Schwab, Scottrade and E*Trade declined to comment as did the market makers Citadel, UBS and Knight. Citigroup did not respond to requests for comment.
‘MORE ART OVER SCIENCE’
Industry executives said brokers have leeway in determining what the best deal is for the client. Brokers are required to send retail orders to trading platforms that offer “best execution,” which includes a number of factors, such as price and execution speed, creating a gray area around how exactly the best possible trade should be measured.
The Financial Industry Regulatory Authority does not normally second-guess order routing decisions, but it does examine individual trades to ensure they were completed efficiently and at the best price available, said Tom Gira, head of market regulation at FINRA, which has brought about 43 actions involving equities best execution violations since 2010, with fines totaling around $671,500.
Still, all other things being equal, FINRA has said brokerages can consider payment for order flow when making order routing decisions, Gira said.
“I think what that’s led to is a lot...of ambiguity,” he said. “It’s kind of more art over science.”
Brokers don’t always get it right.
For example, E*Trade recently disclosed shortcomings in how it measured trade execution quality for orders sent to its market making unit, G1 Execution Services. E*Trade sends about 46 percent of its orders to G1, according to a filing. The company’s methods were called into question by Kenneth Griffin, who until recently was an E*Trade director and who also runs Citadel, which competes with G1. E*Trade said it changed its practices to comply with regulations, and declined to comment further.
One firm that receives lower fees is Fidelity. That is partly because it has very high standards for the execution of trades, demanding more than its major rivals - particularly when it comes to improving on available prices, industry insiders said. Fidelity also allows institutional investors to trade against its retail flow before routing it to brokers, which makes the order flow less valuable to others.
A Fidelity spokesman said it always tries to get best execution for its clients but declined to comment further.
One of Fidelity’s top destinations for order flow in the fourth quarter was Knight, which paid it 5 cents per 100 shares. In comparison, Knight paid TD Ameritrade less than 30 cents per 100 shares on average in the quarter, up from less than 20 cents six months earlier. Knight paid Scottrade 28 cents or less per 100 shares, up from 13 cents or less in the third quarter, regulatory filings showed.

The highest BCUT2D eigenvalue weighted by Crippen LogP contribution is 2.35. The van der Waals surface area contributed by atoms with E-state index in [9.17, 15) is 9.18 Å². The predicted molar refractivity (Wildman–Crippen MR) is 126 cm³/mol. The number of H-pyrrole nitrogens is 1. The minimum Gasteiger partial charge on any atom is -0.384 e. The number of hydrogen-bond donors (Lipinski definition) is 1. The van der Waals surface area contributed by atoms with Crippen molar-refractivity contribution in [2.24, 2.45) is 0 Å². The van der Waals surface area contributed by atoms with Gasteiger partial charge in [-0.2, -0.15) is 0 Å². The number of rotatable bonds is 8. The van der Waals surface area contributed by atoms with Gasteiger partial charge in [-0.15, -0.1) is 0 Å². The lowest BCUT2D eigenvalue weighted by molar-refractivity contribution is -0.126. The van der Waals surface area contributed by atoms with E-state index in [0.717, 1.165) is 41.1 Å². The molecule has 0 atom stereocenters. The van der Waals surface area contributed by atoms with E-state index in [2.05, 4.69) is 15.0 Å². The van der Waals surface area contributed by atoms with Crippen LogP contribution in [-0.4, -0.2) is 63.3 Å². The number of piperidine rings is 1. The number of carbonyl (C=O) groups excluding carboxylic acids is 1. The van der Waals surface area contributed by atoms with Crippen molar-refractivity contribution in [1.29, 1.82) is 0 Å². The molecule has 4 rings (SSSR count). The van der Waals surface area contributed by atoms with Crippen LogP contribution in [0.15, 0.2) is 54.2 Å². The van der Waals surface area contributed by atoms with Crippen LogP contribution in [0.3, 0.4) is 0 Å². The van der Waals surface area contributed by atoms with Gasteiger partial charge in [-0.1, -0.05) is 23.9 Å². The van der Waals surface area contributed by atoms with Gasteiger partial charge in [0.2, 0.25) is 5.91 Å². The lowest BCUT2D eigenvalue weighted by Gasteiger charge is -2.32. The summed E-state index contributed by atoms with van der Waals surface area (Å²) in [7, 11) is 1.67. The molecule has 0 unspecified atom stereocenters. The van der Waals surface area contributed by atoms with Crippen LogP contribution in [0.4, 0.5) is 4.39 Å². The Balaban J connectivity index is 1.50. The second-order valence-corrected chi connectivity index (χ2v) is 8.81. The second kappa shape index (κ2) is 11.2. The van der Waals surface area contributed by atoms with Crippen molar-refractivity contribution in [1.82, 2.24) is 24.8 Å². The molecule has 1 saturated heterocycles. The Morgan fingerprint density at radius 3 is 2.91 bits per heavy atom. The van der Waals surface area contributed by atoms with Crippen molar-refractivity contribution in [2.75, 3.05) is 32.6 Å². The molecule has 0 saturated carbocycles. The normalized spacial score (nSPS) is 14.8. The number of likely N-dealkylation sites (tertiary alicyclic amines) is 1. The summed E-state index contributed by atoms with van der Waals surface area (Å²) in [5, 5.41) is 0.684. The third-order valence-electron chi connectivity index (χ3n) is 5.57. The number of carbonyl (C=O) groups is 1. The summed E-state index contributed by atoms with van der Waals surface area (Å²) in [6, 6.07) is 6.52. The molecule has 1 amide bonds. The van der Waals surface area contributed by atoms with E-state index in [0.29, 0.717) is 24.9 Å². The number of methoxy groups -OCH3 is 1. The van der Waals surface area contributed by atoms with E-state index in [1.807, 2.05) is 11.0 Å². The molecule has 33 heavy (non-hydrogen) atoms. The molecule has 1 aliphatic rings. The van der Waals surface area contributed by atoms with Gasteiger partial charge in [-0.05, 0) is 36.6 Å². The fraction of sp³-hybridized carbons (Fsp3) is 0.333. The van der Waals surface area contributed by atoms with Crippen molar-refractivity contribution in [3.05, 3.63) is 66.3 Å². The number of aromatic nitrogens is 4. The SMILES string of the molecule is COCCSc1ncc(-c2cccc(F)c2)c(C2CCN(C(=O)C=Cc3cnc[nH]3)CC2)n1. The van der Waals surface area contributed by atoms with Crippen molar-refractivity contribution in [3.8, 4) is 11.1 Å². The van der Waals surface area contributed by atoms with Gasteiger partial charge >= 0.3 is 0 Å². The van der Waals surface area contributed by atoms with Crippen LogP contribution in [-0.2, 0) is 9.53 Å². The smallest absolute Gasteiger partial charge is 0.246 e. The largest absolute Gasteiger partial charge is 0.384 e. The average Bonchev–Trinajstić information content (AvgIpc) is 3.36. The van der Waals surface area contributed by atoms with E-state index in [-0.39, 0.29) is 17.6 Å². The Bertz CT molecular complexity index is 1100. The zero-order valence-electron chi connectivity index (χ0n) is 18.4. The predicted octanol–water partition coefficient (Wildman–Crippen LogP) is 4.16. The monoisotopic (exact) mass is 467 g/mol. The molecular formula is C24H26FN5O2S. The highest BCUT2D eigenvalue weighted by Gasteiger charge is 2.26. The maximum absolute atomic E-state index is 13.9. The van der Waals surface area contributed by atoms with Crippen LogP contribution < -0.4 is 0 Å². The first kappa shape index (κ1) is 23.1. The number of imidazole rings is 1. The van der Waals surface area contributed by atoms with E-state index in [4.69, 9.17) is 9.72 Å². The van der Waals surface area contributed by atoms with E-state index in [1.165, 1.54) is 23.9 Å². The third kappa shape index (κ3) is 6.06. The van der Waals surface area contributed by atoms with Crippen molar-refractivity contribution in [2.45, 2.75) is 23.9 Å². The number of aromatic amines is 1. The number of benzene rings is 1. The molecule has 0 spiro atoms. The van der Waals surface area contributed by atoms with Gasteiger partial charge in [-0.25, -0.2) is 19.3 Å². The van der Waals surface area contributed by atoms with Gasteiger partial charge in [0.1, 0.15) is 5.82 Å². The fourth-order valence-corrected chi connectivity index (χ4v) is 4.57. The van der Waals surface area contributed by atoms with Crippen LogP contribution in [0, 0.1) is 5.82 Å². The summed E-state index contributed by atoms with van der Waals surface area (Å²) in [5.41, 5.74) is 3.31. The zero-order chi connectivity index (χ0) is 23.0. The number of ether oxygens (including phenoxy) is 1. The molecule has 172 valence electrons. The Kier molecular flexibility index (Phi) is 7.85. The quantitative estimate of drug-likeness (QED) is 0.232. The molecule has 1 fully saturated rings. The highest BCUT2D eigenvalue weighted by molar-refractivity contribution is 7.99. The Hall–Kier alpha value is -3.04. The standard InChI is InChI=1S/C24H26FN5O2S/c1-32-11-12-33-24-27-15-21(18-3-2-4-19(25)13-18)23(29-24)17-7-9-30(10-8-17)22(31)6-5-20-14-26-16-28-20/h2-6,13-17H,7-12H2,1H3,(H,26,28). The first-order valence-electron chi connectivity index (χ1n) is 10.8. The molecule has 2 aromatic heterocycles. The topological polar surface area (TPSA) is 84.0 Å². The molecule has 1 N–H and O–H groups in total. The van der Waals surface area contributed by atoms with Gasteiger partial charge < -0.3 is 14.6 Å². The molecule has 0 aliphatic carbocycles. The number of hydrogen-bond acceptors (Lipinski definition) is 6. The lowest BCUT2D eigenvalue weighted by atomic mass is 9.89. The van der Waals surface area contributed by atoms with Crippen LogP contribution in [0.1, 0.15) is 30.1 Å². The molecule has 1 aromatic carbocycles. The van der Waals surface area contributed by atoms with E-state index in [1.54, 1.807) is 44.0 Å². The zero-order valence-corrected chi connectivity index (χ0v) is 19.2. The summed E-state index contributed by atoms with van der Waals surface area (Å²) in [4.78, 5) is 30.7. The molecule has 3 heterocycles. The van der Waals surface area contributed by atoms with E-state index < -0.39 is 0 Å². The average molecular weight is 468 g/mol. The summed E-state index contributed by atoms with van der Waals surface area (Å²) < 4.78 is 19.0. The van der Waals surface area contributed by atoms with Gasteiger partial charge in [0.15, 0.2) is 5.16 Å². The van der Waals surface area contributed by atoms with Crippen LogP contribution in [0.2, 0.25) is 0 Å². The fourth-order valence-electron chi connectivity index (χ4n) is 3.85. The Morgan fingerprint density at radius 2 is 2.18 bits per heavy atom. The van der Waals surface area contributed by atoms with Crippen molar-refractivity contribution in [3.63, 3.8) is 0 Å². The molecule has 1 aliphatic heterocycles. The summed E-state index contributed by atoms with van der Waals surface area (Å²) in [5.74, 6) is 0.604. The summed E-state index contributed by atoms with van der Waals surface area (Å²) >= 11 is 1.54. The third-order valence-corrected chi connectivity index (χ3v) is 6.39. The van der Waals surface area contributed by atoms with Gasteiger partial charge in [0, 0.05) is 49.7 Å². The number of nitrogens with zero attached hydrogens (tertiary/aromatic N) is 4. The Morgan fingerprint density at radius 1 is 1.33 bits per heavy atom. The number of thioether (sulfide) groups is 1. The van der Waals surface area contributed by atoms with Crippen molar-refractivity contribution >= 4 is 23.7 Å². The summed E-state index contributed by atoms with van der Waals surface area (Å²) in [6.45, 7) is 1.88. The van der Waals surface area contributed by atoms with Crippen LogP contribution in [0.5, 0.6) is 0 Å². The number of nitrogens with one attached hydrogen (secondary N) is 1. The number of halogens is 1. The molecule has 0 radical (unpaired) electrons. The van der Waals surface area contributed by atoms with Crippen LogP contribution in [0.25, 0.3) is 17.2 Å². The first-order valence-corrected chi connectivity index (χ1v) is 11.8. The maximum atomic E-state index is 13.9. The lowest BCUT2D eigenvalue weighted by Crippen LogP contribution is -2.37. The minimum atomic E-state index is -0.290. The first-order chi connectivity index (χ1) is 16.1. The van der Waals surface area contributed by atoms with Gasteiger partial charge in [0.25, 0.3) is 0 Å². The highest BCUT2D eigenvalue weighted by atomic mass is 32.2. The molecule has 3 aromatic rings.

Overall last year, Knight paid $90.6 million to firms for order flow, up 7 percent from 2011, and more than doubling from $37.7 million in 2010.
Other market makers as well as brokers do not disclose how much they pay overall for order flow, but available data all point to more money changing hands. The amount Schwab received, for example, rose by $23 million last year, according to a filing. It doesn’t disclose the full amount.
“The complexity of these arrangements and the lack of transparency really give rise to opportunities for conflicts of interest that probably outweigh the economic benefits of payment for order flow,” MIT’s Lo said.
Next year, a long-time deal between Schwab and UBS, which takes nearly all of Schwab clients’ stock orders, expires. Schwab’s 8.8 million brokerage clients averaged 282,700 revenue-generating stock trades a day last year. While that is less than the nearly 360,000 trades a day by TD Ameritrade’s 5.6 million clients, Schwab’s order flow is seen as more valuable.
The possibility of getting a piece of that contract was already creating buzz at an industry conference in Chicago in January, people who were at the event said.
The practice flourishes around retail order flow, known in the industry as “dumb money.” Mom-and-pop investors are typically less aware of short-term price movements in a stock, making it easy for firms looking to capitalize on price changes from one moment to the next to profit from retail orders.
Schwab’s client base is seen as less informed and less active than at other firms, said the market making executive, who attended the conference.
“With Schwab, it truly is mom and pop buying Wal-Mart or Cisco or Target,” the executive said. Schwab declined to comment on how its clients are perceived.
Knight CEO Tom Joyce met with Schwab about a possible deal around four months ago, and lower-level meetings have been happening since, said a person with direct knowledge of the matter. Similar meetings have been happening between Schwab and the other major market markers, several sources said.
Schwab denied it has met with any market makers on potential order flow deals. UBS declined to comment.